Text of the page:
Place all ingredients in a 1-quart glass jar with lid tightly fastened.  Use either a lid insert that has been treated with plastic or saran wrap over the top of the jar prior to sealing the lid to prevent the metal coming in contact with the vodka (the metal can add a bitter taste if in contact with the vodka).


Place the jar in the sunlight for 2 days and shake it in the morning and in the evening.


Then place the jar on a shelf in the dark for at least 6 months.


This particular cordial was left on the shelf for 8 months.


At the end of the steeping time, remove the contents of the jar and pour through an unbleached muslin bag to strain the liquid from the fruit and spices.  Because this cordial was made using frozen apricots, there was much more dissolution of the apricot pulp.  Therefore, it was necessary to strain the solution 6 consecutive times to remove all of the pulp and achieve a clear liquid.


The remaining liquid was then placed in bottles and corked to keep it fresh.




This is a pleasant tasting cordial that we have used as an aperitif or before dinner sipping drink.  It does seem to give some aid to digestion, especially if we are serving heavier meat courses.  My mother has tasted it and finds it enjoyable, though she says that she can still taste a bit of the alcohol.  On the other hand, she can taste the alcohol used in vanilla in fresh baked cookies so it is possible that this is the closest we can come to an alcoholic beverage that she will enjoy.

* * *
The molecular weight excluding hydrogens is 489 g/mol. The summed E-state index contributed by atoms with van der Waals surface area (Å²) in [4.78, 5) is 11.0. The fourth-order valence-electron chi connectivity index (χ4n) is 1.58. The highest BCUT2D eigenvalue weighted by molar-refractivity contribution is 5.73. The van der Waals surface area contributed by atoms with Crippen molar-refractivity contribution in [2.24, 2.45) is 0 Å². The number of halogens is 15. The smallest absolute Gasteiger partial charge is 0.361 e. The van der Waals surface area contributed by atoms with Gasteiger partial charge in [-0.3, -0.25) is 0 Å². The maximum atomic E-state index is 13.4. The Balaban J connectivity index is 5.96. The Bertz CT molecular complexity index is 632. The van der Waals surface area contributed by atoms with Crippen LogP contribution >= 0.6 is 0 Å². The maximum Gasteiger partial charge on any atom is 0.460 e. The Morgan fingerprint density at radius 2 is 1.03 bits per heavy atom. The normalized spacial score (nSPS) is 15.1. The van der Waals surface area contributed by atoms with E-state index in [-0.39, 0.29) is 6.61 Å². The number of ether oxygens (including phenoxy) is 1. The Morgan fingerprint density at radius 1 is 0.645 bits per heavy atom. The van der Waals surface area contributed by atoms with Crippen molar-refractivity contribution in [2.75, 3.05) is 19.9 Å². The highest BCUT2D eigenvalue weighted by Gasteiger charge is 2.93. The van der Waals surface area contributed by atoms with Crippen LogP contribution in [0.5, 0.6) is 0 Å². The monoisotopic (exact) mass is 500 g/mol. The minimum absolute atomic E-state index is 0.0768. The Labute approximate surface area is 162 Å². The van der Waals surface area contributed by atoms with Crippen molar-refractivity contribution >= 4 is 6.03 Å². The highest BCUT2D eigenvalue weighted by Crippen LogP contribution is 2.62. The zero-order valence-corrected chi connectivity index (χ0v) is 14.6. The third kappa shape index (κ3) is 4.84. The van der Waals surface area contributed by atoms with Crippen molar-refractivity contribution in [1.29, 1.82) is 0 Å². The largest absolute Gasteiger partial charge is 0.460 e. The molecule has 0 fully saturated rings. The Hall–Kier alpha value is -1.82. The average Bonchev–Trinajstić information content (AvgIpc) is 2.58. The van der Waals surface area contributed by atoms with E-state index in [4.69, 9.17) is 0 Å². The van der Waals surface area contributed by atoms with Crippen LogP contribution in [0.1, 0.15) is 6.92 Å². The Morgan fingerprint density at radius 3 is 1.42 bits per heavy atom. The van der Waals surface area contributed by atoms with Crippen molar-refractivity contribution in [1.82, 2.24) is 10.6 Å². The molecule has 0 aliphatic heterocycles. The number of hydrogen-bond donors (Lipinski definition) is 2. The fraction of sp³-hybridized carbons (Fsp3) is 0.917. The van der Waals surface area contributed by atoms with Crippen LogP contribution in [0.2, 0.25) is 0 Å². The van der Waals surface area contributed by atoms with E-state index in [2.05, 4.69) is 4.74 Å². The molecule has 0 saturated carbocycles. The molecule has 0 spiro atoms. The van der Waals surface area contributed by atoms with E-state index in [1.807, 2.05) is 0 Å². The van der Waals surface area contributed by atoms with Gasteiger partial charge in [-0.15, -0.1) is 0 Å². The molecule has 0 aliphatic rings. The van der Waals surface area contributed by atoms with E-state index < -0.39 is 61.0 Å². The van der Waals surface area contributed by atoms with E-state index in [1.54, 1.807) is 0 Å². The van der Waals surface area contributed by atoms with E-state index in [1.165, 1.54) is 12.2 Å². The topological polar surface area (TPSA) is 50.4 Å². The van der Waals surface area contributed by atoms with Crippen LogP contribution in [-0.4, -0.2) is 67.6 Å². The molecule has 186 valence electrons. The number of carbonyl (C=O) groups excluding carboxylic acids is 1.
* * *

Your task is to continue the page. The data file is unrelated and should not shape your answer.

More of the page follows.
I also now have the information which I needed to prove that cordials (liqueurs) were used recreationally in our time period.


As a side benefit of that research, I had the pleasure of talking with the president of the Ketel One Distillary in Holland and he has promised to send me a photocopy of the notebook which the founder kept on his attempts to create a cordial as popular as Benedictine.  So soon I will have some actual period recipes for cordial with which to play.


A fun and informative project.




Mistress Casamira Jawjalny

      Personal Conversation


Phillip Nolet, President of Ketel One Distillery

      Personal Conversation


Gerard, John. "The Herbal or General History of Plants", Dover Publications    London  1633